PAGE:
Heir B&B fit for a king: Prince Charles' favourite holiday stays

Highgrove House, Gloucestershire

If London’s Clarence House is HRH’s formal residence, then Highgrove, near Tetbury in Gloucestershire, is his personal retreat – the place where he and The Duchess of Cornwall spend much of their private time. Most of the year you’ll have to content yourself with just visiting the organic gardens – although they are in themselves a showstopping event. Guided tours are available on selected dates, allowing visitors to watch the luxuriant planting gear up for spring before bursting into flamboyance in summer and then burnishing into autumn.

However, if you want to look inside Highgrove House itself you’ll have to wait for a special occasion – this year that is Christmas dinner by candlelight.

Snag yourself a ticket and you’ll start with mulled wine in the ante-room, admiring watercolours painted by Prince Charles himself, before moving through to the Orchard Room to feast on a four-course dinner, with a digestif of Christmas carols and Highgrove organic sloe gin.

Highgrove House (0303 123 7310/ highgrovegardens.com) offers garden tours from £27.50. Christmas Dinner by Candlelight (December 18 and 19), £75.

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Highgrove House, Gloucestershire (Image: Andrew Butler)

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Dumfries House, located near the East Ayrshire town of Cumnock, is one of Scotland’s finest homes (Image: NC)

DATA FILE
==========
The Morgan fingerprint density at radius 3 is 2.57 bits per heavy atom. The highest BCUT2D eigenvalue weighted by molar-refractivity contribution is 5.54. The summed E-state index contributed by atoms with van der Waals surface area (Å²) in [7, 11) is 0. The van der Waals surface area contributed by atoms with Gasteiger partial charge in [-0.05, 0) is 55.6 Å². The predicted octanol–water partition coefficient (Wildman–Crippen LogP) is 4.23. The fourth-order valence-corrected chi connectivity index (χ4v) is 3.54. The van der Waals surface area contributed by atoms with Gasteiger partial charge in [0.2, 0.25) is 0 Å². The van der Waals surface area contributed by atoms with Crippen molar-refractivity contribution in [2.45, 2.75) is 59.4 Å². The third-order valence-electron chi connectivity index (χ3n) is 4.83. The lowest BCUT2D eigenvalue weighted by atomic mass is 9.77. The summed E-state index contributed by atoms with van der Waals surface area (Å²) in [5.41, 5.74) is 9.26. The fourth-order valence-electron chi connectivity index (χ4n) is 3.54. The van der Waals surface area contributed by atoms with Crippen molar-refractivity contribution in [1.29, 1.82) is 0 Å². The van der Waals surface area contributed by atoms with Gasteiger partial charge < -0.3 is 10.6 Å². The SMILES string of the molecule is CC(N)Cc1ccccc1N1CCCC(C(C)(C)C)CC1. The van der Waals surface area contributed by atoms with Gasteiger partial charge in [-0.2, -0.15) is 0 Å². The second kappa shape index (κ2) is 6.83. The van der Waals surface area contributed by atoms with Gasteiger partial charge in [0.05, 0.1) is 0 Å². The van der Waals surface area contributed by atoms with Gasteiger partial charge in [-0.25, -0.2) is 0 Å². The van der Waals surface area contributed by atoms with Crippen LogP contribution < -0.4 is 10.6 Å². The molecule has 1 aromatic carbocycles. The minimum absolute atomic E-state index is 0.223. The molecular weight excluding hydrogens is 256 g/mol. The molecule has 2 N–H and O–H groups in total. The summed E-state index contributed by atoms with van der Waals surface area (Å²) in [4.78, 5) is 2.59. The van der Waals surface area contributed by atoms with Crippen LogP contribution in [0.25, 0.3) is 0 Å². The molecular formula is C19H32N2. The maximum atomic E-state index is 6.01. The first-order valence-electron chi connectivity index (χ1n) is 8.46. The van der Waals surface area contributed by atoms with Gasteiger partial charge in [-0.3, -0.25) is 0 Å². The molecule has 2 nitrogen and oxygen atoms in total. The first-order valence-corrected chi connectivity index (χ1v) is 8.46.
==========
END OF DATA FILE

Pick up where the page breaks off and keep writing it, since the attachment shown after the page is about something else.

Dumfries House, Ayrshire, Scotland

The Prince of Wales is so passionate about this property that he stepped in to save the house and its collection of Chippendale furniture in 2007.

It now forms part of the Prince’s Foundation, offering innovative skillsbased courses on site.

You can explore the picture gallery, tapestry room and formal dining room in the immaculately restored 18th-century house. There are guided walks through wild woodland, children can get lost in the maze and budding gardeners will love the Queen Elizabeth walled garden.

You can also stay on site in one of the 22 beautiful rooms in The Lodge.

Dumfries House (01290 421 742/ dumfries-house.org.uk). Doubles in The Lodge (01290 429920) from £120, B&B. Tours from £9.

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Relax at Llwynywermod Farm (Image: NC)

North Range, Llwynywermod Farm, Wales

Remote Llwynywermod Farm, set in 192 acres of meadow and woodland near Llandovery, might seem a modest holiday spot for the heir apparent, but he was so entranced he bought it in 2007.

Join him (sadly, not literally – you can only stay when Charles is not in residence) by booking the adjoining barn conversions to his farmhouse. North Range and West Range border an organic courtyard cottage garden, frothing with flowers in summer. Inside, there are Welsh slate floors, period furniture and warm local textiles.

In keeping with HRH’s environmental passions, there’s a reed bed sewage system and wood chip boiler powering the heating and water for a hot bath after a walk through nearby RSPB nature reserve Gwenffrwd-Dinas or striding up through the bleakly beautiful Brecon Beacons.

Duchy of Cornwall Holiday Cottages (01579 346 473/duchyofcornwallholidaycottages.co.uk) offers seven nights at North Range from £700 (sleeps six) self catering.

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Poundbury town, Dorset (Image: NC)

Poundbury Village, Dorset